While most western ears appreciate the clear, pure kalimba tones, in Africa it is a different story. The distortion of the buzzers was an essential part of the African sound. Essentially every traditional kalimba had some sort of buzzers.
When Andrew Tracey brought the African Tuned Karimba into the AMI Hugh Tracey instrument lineup in the 1980s, he decided upon these brass compression mountings for a robust buzzer solution. They slip onto 4 mm width kalimba tines. They sit between the bridge and the “Z bracket”, and to get them into that space, you slip them into the tine, and then lift the tine off the bridge to let the buzzer slide past the bridge. (See the Video in the Video Tab.)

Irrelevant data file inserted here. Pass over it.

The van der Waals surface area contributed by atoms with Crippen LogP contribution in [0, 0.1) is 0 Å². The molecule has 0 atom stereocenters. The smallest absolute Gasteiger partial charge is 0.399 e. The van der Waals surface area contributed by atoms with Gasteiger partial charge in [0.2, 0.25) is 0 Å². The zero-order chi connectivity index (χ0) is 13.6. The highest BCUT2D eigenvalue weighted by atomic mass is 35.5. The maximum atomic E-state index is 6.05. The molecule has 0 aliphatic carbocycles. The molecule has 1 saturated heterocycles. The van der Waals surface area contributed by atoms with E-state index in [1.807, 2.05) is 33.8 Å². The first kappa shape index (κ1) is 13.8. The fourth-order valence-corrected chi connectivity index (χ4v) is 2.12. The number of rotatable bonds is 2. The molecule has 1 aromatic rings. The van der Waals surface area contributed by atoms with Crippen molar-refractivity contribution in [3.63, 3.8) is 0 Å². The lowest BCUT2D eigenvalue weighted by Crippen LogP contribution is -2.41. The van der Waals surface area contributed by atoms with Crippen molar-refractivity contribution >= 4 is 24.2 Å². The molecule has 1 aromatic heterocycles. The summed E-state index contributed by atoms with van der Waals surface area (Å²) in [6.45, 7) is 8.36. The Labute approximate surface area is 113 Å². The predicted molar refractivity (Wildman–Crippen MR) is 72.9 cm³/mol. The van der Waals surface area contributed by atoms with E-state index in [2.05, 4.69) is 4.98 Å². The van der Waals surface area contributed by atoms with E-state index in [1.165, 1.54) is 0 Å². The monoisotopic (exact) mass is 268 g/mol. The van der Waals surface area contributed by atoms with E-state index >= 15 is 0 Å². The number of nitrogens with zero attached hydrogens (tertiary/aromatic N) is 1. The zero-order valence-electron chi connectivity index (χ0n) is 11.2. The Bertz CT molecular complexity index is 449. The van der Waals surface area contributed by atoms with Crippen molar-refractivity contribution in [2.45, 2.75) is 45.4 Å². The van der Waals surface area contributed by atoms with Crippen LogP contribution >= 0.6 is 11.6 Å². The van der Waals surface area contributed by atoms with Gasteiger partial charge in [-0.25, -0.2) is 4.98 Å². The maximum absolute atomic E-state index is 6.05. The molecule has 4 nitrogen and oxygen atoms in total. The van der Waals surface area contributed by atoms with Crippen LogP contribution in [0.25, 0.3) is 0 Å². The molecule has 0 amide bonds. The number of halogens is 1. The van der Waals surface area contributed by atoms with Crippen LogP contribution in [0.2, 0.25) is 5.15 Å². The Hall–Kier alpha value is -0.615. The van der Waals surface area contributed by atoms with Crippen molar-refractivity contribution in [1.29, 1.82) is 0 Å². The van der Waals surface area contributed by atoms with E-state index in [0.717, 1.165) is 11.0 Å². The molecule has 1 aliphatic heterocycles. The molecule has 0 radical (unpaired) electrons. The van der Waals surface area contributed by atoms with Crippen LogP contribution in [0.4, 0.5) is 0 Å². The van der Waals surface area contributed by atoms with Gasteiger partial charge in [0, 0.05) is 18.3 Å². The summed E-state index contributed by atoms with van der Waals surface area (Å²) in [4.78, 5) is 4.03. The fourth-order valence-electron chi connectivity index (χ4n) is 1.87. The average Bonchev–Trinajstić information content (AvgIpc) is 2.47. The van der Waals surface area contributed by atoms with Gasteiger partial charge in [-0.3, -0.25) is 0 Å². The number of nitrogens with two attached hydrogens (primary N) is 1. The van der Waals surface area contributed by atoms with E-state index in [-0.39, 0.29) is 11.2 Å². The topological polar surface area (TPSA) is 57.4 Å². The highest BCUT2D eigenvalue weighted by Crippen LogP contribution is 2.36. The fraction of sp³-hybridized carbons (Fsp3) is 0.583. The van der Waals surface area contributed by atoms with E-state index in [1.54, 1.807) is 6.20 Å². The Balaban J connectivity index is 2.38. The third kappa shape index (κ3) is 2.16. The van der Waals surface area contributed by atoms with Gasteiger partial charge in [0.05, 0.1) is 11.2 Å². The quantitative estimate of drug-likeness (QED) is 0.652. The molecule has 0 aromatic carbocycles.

Generally, it is not possible to get these buzzers on all 17 tines of a karimba, so typically they are put onto the nine lower row tines – the “every other tine” approach to the buzzers gives the buzzers enough space. Why do we give 10 tines and not 9? In case you lose one.